Although issues of unemployment and lack of funding for families still persist, programs such as the United Way’s 21 and Able initiative aid young adults with disabilities in accessing services that can help them live productive lives once they age out of the services mandated by the state when they are children.
Unemployment among the disabled is prevalent. According to national statistics provided by Jennifer Laszlo Mizrahi, president of RespectAbility, 70 percent of working-age Americans with disabilities are unemployed. In Pennsylvania, where about 78 percent of those aged 21 to 64 without disabilities were employed in 2012, only 33 percent of people with disabilities in the same age bracket were employed, according to disabilitystatistics.org, which is funded in part by the
U.S. Department of Education’s National Institute on Disability and Rehabilitation Research.
In her writings, Mizrahi points out that while other minority groups have made huge gains in employment opportunities, disabled individuals are no more likely to be employed than they were before the ADA was passed.
That’s why she wants to see the Workforce Innovation and Opportunity Act, which was signed into law in July 2014, succeed. Mizrahi, who is dyslexic and suffered a car accident before the passage of the ADA, testified before the U.S. Department of Labor Advisory Committee on Increasing Competitive Integrated Employment for Individuals with Disabilities, calling the committee’s attention to the “Disability Employment First Planning Tool” crafted in conjunction with other leading disability advocates.
“We want to see the investment the taxpayer is making [used wisely], giving people with disabilities [a] better future,” said Mizrahi.
But while the ADA opened up many doors for people with disabilities, including some doors to higher education, accommodations are not guaranteed in the same way the Individuals with Disabilities Education Act mandates for the K-12 population, which can leave disabled adults out in the cold.
Shelly Christensen, co-founder of Jewish Disability Awareness Month (JDAM) — now running for the seventh consecutive February — literally wrote the book on inclusion, titled, “Jewish Community Guide to Inclusion of People with Disabilities.” Her advocacy efforts were inspired by her middle son, Jacob, who has Asperger’s syndrome and was not diagnosed until he was 15.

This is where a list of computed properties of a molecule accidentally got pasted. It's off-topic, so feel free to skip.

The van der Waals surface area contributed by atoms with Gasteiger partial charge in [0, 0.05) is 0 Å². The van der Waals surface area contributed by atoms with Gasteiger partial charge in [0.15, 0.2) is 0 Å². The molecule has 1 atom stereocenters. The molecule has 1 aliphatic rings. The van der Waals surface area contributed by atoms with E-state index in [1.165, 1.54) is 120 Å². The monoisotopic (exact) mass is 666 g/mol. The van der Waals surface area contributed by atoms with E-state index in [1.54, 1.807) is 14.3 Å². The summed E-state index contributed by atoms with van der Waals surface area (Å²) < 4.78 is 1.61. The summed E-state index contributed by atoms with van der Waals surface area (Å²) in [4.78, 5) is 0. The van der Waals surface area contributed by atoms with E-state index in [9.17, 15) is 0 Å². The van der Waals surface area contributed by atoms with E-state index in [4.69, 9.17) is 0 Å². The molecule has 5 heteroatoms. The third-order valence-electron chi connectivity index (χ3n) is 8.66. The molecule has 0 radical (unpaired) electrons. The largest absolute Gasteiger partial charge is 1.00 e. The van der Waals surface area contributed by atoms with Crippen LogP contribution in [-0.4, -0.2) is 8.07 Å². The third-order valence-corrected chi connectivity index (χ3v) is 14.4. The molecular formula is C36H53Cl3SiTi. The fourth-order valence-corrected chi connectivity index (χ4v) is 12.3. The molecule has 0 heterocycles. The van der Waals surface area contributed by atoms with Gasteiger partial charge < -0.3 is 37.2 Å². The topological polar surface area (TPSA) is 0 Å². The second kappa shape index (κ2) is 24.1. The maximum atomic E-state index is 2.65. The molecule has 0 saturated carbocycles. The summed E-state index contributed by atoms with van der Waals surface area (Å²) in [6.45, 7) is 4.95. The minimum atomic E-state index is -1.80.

“We always saw Jacob as Jacob and if he had a disability going on then we needed to work with him and not marginalize him and not create a persona that was less than,” she said. “And the one place that we did not have problems was at our synagogue and our religious school. Jacob was just Jacob there.”
As inclusive as her home congregation in Minneapolis was, Christensen and other members of the Jewish Special Education International Consortium recognized that inclusion was not on the radar of many Jewish educators. They looked to JDAM as a way to move from simply educating disabled Jews to including them in the mainstream community with whatever supports helped them be full participants.
“Think of the variety of ways you participate in the Jewish community,” she wrote in a recent blog post leading up to this year’s JDAM. “You choose how you wish to be involved. So it must be for people with disabilities. The key is supporting each person to determine what is important to them instead of us determining what we think is important for them.
“The whole idea of inclusion isn’t complicated: You treat people with dignity and respect that all people are created in God’s image and it’s not a mitzvah project,” she added. “We have a ways to go.”
Joining Christensen in spreading the message that inclusivity must be an ideal constantly pursued is Lisa Friedman, education co-director at Temple Beth-El in Hillsborough, N.J. She blogs about JDAM at jewishspecialneeds.blogspot.com and matankids.org, and offers her expertise to Jewish communal groups, particularly religious schools and synagogues. This year, she is challenging other disability advocates to think about inspiration, awareness, acceptance and inclusion each week of February.
“[The] tagline of JDAM is from awareness to inclusion,” said Lisa Friedman. “Often when I present, there’s this progression: First, you have to make sure people are on board, that they agree [with inclusion], and that’s pretty easy, but a lot of times that’s where it stops. … I went in this direction of, ‘OK, you’re inspired, now learn.’”
Two of the biggest challenges congregations often cite are lack of funds and lack of expertise